Kinos Journey - Is there any underlying point to the stories, any unifying concept? Perhaps. It could be seen as an extended lesson in the law of unintended consequences.
H. L. Mencken said, there is always an easy solution to every human problem: neat, plausible, and wrong. That is really the theme of this series. Each place that Kino visits, there was a problem which was solved by adoption of a solution which was neat and plausible and far too simplistic. And in each case we eventually learn why the chosen solution was wrong.
Rosario + Vampire has a few. True Companions are a great thing to have when going through the bad times. Nothing is always what it seems. Love can still be strong even if it is only platonic. Love is also about putting others above your own needs.
Serial Experiments Lain is at is core, an exploration of the impact of the information age on the human soul. At a time when the internet was only just getting off, it foretold a future where Everything is Connected. It explores the concept of a Technological singularity, "Close the World, Open the Next"
Neon Genesis Evangelion is a 26 episode critique of the Otaku lifestyle and deconstruction of the conventions of Humongous Mecha anime, while ironically setting new conventions to replace the old.
Responsibility and how people deal with it.
Love is also a major theme; all the characters are motivated by a desire to love, and be loved in return.
Interpersonal relationships in general, how people unavoidably hurt each-other through them and why one still shouldn't try to run away from them. This includes the above mentioned themes of responsibility and love.
Voices of a Distant Star - Does physical distance matter for two people in love? What if she's in another city? Country? Continent? Star System? Einstein said "The great distances between the stars is nothing compared to the infinite distance between human hearts", and this movie tries to prove him dead wrong.
Monster - Can any human being be considered a monster, beyond redemption? Is it wrong to take a life, even to save others? It explores these questions right to the logical conclusion, then leaves it to the viewer to figure it out.
Cowboy Bebop - You can never outrun your past. Even the Spoof Aesop from episode 10 works into this concept. 'Don't leave things in the fridge', if you're curious.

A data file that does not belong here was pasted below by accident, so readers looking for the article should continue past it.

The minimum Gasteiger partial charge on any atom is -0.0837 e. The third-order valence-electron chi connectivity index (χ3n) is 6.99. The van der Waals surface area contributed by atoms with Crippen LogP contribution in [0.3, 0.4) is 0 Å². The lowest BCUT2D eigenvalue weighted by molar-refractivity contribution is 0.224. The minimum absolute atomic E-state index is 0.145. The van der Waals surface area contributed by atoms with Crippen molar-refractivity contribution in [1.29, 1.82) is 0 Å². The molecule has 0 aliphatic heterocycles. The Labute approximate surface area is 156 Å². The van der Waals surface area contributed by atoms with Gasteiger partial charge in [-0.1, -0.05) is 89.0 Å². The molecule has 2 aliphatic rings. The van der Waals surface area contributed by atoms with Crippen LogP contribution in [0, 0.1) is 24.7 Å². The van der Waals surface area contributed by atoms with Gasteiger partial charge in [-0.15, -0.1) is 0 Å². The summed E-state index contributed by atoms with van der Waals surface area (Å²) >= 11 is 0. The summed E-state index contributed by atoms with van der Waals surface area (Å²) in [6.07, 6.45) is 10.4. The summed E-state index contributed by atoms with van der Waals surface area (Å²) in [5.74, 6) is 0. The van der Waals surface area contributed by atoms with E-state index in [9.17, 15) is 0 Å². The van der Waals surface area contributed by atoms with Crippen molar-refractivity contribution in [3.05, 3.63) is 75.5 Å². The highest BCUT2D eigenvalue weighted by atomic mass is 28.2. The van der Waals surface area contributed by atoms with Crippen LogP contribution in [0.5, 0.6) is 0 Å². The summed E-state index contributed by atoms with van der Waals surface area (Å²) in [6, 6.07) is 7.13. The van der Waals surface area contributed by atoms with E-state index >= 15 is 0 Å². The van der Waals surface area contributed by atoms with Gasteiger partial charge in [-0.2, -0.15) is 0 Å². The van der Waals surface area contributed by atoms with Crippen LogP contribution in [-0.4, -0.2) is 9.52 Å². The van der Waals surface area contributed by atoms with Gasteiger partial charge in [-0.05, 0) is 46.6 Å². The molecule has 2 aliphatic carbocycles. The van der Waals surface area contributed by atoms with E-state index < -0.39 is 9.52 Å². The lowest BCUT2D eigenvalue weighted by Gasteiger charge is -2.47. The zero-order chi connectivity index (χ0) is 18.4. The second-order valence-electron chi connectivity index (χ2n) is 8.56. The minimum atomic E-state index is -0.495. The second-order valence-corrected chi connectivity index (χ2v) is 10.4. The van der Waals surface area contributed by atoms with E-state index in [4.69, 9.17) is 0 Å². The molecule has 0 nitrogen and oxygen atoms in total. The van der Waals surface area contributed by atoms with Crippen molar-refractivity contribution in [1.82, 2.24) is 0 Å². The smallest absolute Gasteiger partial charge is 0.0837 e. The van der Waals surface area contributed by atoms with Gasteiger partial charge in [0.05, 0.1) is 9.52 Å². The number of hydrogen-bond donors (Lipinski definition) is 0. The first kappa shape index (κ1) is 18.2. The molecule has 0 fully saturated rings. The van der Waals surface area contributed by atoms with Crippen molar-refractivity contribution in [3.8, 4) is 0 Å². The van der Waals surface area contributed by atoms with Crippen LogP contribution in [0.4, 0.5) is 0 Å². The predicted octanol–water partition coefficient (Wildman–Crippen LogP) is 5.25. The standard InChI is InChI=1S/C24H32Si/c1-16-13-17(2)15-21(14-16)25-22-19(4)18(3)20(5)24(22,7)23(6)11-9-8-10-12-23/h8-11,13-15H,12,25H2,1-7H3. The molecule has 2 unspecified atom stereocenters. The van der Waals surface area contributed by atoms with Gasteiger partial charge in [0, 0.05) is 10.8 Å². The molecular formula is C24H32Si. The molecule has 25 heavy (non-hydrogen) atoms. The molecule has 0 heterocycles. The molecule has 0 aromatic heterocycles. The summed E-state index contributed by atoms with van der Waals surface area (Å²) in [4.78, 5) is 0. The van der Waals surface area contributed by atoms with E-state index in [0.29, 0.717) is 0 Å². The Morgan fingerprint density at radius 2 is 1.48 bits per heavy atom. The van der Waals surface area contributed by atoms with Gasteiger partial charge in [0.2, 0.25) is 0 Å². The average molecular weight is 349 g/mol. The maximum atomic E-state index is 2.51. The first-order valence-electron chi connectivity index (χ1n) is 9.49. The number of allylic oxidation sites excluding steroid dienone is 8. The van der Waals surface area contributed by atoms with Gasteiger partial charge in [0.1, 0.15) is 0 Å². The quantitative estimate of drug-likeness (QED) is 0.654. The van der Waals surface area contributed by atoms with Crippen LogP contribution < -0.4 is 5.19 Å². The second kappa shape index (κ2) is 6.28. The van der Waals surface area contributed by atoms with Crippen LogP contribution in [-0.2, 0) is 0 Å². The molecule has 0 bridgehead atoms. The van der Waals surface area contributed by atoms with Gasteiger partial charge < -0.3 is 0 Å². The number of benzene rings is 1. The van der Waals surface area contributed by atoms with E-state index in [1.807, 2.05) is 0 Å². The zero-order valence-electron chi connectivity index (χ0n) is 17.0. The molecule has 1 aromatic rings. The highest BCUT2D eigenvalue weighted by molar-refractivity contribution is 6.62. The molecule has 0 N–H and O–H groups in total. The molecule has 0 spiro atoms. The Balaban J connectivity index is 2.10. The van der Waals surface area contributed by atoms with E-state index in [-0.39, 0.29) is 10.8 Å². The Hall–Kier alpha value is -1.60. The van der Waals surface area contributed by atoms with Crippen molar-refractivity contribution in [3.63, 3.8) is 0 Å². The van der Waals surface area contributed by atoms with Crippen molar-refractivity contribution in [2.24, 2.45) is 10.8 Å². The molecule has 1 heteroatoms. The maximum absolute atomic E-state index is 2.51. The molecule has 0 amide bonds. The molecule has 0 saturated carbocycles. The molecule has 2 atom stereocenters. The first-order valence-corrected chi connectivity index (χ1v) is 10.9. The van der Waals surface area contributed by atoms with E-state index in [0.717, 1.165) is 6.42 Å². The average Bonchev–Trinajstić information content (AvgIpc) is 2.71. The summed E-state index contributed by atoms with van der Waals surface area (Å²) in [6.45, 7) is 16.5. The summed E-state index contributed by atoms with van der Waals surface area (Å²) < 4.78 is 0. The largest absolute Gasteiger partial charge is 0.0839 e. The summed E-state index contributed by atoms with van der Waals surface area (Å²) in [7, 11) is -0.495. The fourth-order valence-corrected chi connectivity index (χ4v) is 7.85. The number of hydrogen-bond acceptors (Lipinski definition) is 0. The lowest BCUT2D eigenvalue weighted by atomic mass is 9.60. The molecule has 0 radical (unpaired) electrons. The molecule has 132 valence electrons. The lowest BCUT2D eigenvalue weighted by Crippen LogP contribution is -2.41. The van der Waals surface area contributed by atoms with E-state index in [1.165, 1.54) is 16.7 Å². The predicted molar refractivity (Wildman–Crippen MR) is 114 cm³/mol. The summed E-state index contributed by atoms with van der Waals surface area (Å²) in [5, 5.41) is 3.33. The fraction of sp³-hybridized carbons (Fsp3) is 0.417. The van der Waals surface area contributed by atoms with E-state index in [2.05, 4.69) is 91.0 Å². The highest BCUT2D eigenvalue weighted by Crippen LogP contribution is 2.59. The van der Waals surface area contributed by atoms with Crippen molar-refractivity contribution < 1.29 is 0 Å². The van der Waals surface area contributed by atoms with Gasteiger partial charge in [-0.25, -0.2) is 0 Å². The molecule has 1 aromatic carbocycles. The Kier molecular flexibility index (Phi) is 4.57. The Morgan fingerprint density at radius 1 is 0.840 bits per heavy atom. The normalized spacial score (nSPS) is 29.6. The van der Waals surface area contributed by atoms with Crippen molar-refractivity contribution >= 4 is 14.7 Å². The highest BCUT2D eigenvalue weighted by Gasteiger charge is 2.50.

Cowboy Bebop, The Big O, Karas and Tiger & Bunny all seems to have the same central message - you can live neither by clinging to the past, nor rejecting it to blindly march towards the future. Each explores it in a different way - in Karas it takes form of conflict between tradition and progress; in Tiger & Bunny it's the clash between different brands of heroism with new ones claiming the old to be outdated as well as Barnaby's breakdown once he finds out his memories are fake; in Cowboy Bebop it's contrast between Spike's inability to let go of his revenge, Jet's ability to confront and deal with his, and Faye's problems with amnesia; and in The Big O it's constantly showing that even disconnected from his past, man will still build on his future on it's legacy. Apart from that, some of them have additional central themes they explore:
Karas - the relationship between The Cowl archetype and the city he protects.
Tiger & Bunny - relationships between co-workers. Racism can be defeated.
Sonic X - While there is no real overarching theme, in the first season one message conveyed seems to be that friendship can last forever, even if two friends are apart.
Dragon Ball Z - The series gets a lot of flak for its Sorting Algorithm of Evil, but Self Improvement IS the main theme of the series. "Just because you can blow up a planet, you shouldn't declare yourself perfect; there is always someone out there better, so never stop trying to better yourself.
Revolutionary Girl Utena: Is it possible to be both an archetypal prince and female at the same time? Can someone like Utena who wants to be a "prince" also yearn for her own prince without contradicting herself?